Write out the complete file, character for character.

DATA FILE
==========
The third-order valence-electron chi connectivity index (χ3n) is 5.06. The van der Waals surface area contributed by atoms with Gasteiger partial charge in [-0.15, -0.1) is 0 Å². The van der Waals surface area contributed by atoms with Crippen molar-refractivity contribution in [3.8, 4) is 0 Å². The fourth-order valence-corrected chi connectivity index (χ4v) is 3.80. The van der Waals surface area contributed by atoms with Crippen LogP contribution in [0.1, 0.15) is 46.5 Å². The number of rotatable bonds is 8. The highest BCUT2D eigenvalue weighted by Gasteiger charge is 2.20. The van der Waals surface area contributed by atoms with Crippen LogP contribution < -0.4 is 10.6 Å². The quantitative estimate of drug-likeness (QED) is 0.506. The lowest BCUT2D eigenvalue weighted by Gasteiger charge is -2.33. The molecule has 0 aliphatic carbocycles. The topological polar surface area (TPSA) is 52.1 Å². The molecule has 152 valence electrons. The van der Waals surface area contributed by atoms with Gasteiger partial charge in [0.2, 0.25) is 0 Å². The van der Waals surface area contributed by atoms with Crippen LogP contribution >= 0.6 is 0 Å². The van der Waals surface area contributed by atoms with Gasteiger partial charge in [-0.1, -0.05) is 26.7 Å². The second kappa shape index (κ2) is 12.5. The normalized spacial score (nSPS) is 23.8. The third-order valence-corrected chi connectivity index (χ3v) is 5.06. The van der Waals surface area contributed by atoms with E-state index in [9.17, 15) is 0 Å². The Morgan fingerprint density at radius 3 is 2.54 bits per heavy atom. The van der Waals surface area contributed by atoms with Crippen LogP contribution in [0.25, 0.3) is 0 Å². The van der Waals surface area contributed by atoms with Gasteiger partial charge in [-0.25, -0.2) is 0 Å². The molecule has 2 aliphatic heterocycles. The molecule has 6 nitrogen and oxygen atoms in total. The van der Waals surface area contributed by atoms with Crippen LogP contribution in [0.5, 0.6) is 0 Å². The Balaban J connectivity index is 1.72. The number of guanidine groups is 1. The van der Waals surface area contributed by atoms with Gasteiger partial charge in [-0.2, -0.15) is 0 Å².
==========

The third-order valence-electron chi connectivity index (χ3n) is 5.06. The van der Waals surface area contributed by atoms with Gasteiger partial charge in [-0.15, -0.1) is 0 Å². The van der Waals surface area contributed by atoms with Crippen molar-refractivity contribution in [3.8, 4) is 0 Å². The fourth-order valence-corrected chi connectivity index (χ4v) is 3.80. The van der Waals surface area contributed by atoms with Crippen LogP contribution in [0.1, 0.15) is 46.5 Å². The number of rotatable bonds is 8. The highest BCUT2D eigenvalue weighted by Gasteiger charge is 2.20. The van der Waals surface area contributed by atoms with Crippen LogP contribution < -0.4 is 10.6 Å². The quantitative estimate of drug-likeness (QED) is 0.506. The lowest BCUT2D eigenvalue weighted by Gasteiger charge is -2.33. The molecule has 0 aliphatic carbocycles. The topological polar surface area (TPSA) is 52.1 Å². The molecule has 152 valence electrons. The van der Waals surface area contributed by atoms with Gasteiger partial charge in [0.2, 0.25) is 0 Å². The van der Waals surface area contributed by atoms with Crippen LogP contribution >= 0.6 is 0 Å². The van der Waals surface area contributed by atoms with Gasteiger partial charge in [-0.1, -0.05) is 26.7 Å². The second kappa shape index (κ2) is 12.5. The normalized spacial score (nSPS) is 23.8. The third-order valence-corrected chi connectivity index (χ3v) is 5.06. The van der Waals surface area contributed by atoms with E-state index in [9.17, 15) is 0 Å². The Morgan fingerprint density at radius 3 is 2.54 bits per heavy atom. The van der Waals surface area contributed by atoms with Crippen LogP contribution in [0.25, 0.3) is 0 Å². The van der Waals surface area contributed by atoms with Gasteiger partial charge in [-0.25, -0.2) is 0 Å². The molecule has 2 aliphatic heterocycles. The molecule has 6 nitrogen and oxygen atoms in total. The van der Waals surface area contributed by atoms with Crippen LogP contribution in [0.5, 0.6) is 0 Å². The Balaban J connectivity index is 1.72. The number of guanidine groups is 1. The van der Waals surface area contributed by atoms with Gasteiger partial charge in [-0.2, -0.15) is 0 Å².